By Mykel Hilliard
Arts & Culture Editor
A wave of cultural and political correctness has swept throughout world. In the age of social media, information is abundantly available, and we expect everyone to be socially aware. Social media platforms such as Facebook, Twitter and Snapchat allow users to share opinions, thoughts and ideologies – whether they are good or bad. These ideas come with little to no accountability because at the first sign of backlash, anyone can delete their comments or posts.
However, the same cannot be said for public figures whose every move is being watched by the world. From this, a culture of calling out, and essentially, boycotting public figures was created. It is part of a new societal norm called cancel culture. Any of these figures who step out of line can be “canceled” with nothing else but a wave of public outcry. And, often times, there is no means of redemption when this happens.
The term “canceled” rose to prominence from a popular meme by internet comedian Joanne The Scammer. The meme pictured the comedian in a fur coat with the subtitle, “That’s over. It’s cancelled.” It made its rounds on Twitter and cancel culture was born.
In January, the U.S. television network Lifetime aired “Surviving: R. Kelly,” a six-part documentary series that brought attention to accusations of abuse and sexual assault against the R&B singer.
After the first episode, users took to Twitter to cancel the singer using #MuteRKelly. The hashtag trended worldwide, calling for radio programmers and major streaming platforms to drop his music, according to the Dallas Observer.
The documentary, which was seen by over 20 million viewers, had an immediate effect on his career, according to The Wall Street Journal.
An online petition asking for his concerts in Germany to be canceled was signed over 240,000 times.
One of the organizers of the petition, Salwa Houmsi, an activist, told German international broadcaster Deutsche Welle the petition’s goal was to “show solidarity with those affected and to demonstrate that we hear their voices and believe them.”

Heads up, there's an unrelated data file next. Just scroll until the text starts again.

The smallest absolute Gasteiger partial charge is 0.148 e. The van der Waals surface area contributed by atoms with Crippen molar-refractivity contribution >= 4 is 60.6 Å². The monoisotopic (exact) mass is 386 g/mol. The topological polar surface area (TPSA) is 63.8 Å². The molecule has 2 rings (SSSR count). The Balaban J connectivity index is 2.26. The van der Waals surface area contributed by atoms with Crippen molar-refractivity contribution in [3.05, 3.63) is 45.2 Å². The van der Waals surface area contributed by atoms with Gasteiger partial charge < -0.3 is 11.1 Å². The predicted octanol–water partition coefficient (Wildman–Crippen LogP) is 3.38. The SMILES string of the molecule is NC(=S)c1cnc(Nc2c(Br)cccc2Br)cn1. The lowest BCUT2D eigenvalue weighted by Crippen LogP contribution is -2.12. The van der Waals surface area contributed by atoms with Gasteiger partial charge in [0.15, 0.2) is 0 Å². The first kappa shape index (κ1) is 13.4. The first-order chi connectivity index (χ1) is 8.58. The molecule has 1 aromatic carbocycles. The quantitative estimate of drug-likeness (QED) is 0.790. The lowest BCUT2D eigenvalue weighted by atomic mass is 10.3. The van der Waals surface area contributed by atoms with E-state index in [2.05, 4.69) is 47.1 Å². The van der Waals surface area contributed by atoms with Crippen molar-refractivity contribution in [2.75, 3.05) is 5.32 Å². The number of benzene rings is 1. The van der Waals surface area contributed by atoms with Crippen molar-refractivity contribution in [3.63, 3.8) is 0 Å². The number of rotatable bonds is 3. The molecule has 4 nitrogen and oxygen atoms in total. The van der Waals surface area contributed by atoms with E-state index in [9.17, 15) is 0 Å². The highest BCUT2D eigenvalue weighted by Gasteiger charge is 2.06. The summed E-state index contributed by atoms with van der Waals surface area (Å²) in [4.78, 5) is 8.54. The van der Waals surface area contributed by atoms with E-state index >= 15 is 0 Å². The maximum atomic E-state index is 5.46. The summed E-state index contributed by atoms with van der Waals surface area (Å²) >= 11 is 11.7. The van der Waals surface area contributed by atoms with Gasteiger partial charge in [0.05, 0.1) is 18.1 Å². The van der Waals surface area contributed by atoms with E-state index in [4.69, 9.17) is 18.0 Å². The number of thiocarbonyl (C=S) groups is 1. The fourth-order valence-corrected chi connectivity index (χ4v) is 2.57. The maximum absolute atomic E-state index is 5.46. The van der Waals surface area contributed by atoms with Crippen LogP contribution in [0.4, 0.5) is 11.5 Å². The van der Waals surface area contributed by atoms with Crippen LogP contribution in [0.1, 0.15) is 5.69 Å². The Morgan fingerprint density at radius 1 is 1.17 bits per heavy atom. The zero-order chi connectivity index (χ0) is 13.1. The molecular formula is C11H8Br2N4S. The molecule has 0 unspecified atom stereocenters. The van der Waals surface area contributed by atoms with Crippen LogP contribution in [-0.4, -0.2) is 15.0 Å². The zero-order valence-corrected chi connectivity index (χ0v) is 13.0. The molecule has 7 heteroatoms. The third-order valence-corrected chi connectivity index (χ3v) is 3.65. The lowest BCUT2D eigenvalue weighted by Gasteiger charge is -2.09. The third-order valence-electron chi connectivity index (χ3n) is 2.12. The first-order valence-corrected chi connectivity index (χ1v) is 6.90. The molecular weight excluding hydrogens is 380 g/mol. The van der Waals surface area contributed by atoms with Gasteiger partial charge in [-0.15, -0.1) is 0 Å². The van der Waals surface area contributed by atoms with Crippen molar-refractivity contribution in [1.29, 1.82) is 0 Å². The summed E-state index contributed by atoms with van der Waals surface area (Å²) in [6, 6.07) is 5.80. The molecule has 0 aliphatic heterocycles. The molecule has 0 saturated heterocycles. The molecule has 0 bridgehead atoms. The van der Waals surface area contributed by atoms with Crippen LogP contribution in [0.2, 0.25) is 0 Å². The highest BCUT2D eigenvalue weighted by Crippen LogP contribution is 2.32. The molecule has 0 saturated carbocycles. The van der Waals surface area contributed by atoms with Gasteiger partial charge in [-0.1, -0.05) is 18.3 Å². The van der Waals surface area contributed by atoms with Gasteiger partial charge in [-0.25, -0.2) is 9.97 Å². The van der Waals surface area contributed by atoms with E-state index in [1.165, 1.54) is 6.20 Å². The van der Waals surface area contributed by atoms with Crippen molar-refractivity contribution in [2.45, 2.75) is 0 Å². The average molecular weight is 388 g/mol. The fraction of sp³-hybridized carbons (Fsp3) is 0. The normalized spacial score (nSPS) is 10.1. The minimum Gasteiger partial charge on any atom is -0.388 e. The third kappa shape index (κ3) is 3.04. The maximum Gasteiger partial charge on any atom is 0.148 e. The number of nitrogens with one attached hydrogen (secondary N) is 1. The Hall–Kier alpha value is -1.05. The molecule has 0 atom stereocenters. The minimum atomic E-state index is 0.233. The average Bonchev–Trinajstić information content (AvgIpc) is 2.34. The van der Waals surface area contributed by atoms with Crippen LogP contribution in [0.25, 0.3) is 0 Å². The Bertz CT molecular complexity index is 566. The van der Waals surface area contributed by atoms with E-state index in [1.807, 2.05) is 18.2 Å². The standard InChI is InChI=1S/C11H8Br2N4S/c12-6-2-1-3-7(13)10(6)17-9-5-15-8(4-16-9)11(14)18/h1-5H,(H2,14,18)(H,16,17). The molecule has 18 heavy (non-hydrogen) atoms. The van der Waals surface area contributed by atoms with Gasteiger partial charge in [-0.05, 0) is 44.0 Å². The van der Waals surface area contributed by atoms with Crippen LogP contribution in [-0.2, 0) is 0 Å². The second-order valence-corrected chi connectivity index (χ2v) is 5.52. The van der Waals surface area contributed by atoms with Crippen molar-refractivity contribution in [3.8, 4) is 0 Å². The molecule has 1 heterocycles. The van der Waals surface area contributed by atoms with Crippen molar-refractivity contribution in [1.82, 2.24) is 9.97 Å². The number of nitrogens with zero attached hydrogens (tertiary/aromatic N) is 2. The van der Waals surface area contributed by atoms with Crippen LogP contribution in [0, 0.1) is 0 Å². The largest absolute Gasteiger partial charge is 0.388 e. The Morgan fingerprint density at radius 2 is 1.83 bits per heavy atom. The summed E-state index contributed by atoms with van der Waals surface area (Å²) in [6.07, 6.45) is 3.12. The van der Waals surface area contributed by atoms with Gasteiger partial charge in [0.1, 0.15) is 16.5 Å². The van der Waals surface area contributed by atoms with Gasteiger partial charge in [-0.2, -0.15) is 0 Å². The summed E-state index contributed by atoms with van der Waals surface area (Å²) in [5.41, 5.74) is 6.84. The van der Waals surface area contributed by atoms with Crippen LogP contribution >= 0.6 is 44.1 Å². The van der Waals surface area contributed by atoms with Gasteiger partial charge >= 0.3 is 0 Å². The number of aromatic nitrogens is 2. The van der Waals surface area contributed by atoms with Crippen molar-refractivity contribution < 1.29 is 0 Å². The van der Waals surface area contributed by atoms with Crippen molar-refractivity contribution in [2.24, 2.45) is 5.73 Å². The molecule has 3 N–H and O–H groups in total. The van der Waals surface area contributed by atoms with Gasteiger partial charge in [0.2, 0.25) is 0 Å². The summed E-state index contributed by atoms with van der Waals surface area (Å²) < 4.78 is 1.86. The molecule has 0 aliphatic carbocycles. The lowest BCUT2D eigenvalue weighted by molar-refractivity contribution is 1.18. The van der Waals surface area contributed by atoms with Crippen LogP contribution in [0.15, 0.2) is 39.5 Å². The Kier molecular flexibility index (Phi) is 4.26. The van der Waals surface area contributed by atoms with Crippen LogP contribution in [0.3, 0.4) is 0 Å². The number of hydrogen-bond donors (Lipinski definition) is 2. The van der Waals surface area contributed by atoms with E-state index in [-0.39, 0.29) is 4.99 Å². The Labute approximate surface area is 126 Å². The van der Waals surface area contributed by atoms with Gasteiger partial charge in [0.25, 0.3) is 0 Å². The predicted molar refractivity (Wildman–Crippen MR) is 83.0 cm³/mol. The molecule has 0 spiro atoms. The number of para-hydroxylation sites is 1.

Artists including Lady Gaga, Chance the Rapper, Celine Dion and Ciara Princess Harris motioned their previous collaborations with R. Kelly be removed from streaming sites, according to Time magazine.
R. Kelly’s current career trajectory shows that cancel culture is not just an internet fad. Last year, his music was removed from Spotify’s playlists as part of a new hateful conduct policy, according to nbcnews.com.
Comedian Kevin Hart fell victim to cancel culture earlier this year. Hart, who was set to host the Oscars in February, relinquished his hosting duties after past homophobic tweets of his resurfaced, according to CNN.
He deleted the tweets, but the damage was done. Twitter users immediately deemed him canceled.
Hart’s tweets were insensitive, and calling him out for his comments was justified. Hart apologized for the tweets on his radio show, “Straight from The Hart,” stating: “The fight is the will and want for equality. I’m riding with you guys. I understand you. But in the fight for equality, that means that there has to be an acceptance for change.”
He is correct. We as a society have to be more accepting of change. Part of being human is growing and changing. We are not all born educated on every topic and we have to realize that a person’s upbringing and life experiences contribute to their ignorance and views.
While we continue the trend of canceling people, we should introduce a positive way to mirror cancel culture calling it redemption culture.
Redemption culture should be built on educating people on their mistakes and allowing them to move forward in life.
This will be a balancing act. Society should be forgiving, but not too forgiving, especially when it comes to serious offenses, such as sexual assault or blatant racism.
“Guardians of the Galaxy” director James Gunn came under fire when tweets from a decade ago resurfaced. Some included jokes about AIDS victims, pedophilia and sexual assault. Disney fired him from directing “Guardians of the Galaxy 3” in July 2018.
That month, Gunn tweeted a response saying: “Many people who have followed my career know, when I started, I viewed myself as a provocateur, making movies and telling jokes that were outrageous and taboo. As I have discussed publicly many times, as I’ve developed as a person, so has my work and my humor.”
Shortly after Gunn’s firing, many of his colleagues, family members and “Guardians of the Galaxy” cast members came to his defense. Fans took to Twitter to defend him using #RehireJamesGunn.
According to The Washington Post, a petition to rehire Gunn as director amassed 200,000 signatures. Eight months after Gunn was fired – he was rehired as director of the film.
While it is tempting to believe that public figures we have grown to love have always been socially aware, well-spoken and intellectual, it is not realistic.
Like most of us, they have made mistakes and will continue to do so. It is up to the public to decide if these mistakes are something they can come back from.